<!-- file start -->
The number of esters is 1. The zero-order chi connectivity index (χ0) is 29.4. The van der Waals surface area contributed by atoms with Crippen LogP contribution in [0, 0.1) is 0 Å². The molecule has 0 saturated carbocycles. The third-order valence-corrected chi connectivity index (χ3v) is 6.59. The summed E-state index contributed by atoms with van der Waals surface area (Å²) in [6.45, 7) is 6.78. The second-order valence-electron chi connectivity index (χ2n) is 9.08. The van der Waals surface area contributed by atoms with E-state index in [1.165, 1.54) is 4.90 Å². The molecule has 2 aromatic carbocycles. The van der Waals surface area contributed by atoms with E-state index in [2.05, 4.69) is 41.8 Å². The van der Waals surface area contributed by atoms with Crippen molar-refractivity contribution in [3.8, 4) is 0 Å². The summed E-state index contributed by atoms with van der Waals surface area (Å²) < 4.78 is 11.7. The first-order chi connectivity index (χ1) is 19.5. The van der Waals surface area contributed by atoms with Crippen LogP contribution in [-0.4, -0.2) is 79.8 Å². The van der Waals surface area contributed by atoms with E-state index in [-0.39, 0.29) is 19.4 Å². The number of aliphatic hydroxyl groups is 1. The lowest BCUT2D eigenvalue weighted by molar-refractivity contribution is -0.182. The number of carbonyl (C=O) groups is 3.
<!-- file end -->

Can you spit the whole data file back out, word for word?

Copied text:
The number of esters is 1. The zero-order chi connectivity index (χ0) is 29.4. The van der Waals surface area contributed by atoms with Crippen LogP contribution in [0, 0.1) is 0 Å². The molecule has 0 saturated carbocycles. The third-order valence-corrected chi connectivity index (χ3v) is 6.59. The summed E-state index contributed by atoms with van der Waals surface area (Å²) in [6.45, 7) is 6.78. The second-order valence-electron chi connectivity index (χ2n) is 9.08. The van der Waals surface area contributed by atoms with E-state index in [1.165, 1.54) is 4.90 Å². The molecule has 2 aromatic carbocycles. The van der Waals surface area contributed by atoms with E-state index in [2.05, 4.69) is 41.8 Å². The van der Waals surface area contributed by atoms with Crippen molar-refractivity contribution in [3.8, 4) is 0 Å². The summed E-state index contributed by atoms with van der Waals surface area (Å²) < 4.78 is 11.7. The first-order chi connectivity index (χ1) is 19.5. The van der Waals surface area contributed by atoms with Crippen LogP contribution in [-0.4, -0.2) is 79.8 Å². The van der Waals surface area contributed by atoms with E-state index in [-0.39, 0.29) is 19.4 Å². The number of aliphatic hydroxyl groups is 1. The lowest BCUT2D eigenvalue weighted by molar-refractivity contribution is -0.182. The number of carbonyl (C=O) groups is 3.